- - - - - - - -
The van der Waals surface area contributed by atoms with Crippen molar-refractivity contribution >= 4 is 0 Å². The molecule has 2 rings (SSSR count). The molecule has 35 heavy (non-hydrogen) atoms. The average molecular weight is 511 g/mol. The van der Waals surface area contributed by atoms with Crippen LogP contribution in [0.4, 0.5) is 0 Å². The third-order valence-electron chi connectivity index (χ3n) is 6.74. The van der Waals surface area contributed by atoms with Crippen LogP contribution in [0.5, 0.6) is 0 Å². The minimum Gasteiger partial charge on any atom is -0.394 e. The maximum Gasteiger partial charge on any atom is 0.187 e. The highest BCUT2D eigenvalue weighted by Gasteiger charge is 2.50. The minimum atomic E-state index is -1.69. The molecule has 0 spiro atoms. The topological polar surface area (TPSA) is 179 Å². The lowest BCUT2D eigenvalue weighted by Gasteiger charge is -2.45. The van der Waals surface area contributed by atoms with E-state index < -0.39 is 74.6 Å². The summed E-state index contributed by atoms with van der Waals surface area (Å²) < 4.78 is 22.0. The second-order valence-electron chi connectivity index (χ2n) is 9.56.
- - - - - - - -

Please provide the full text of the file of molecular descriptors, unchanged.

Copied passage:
The van der Waals surface area contributed by atoms with Crippen molar-refractivity contribution >= 4 is 0 Å². The molecule has 2 rings (SSSR count). The molecule has 35 heavy (non-hydrogen) atoms. The average molecular weight is 511 g/mol. The van der Waals surface area contributed by atoms with Crippen LogP contribution in [0.4, 0.5) is 0 Å². The third-order valence-electron chi connectivity index (χ3n) is 6.74. The van der Waals surface area contributed by atoms with Crippen LogP contribution in [0.5, 0.6) is 0 Å². The minimum Gasteiger partial charge on any atom is -0.394 e. The maximum Gasteiger partial charge on any atom is 0.187 e. The highest BCUT2D eigenvalue weighted by Gasteiger charge is 2.50. The minimum atomic E-state index is -1.69. The molecule has 0 spiro atoms. The topological polar surface area (TPSA) is 179 Å². The lowest BCUT2D eigenvalue weighted by Gasteiger charge is -2.45. The van der Waals surface area contributed by atoms with E-state index < -0.39 is 74.6 Å². The summed E-state index contributed by atoms with van der Waals surface area (Å²) < 4.78 is 22.0. The second-order valence-electron chi connectivity index (χ2n) is 9.56.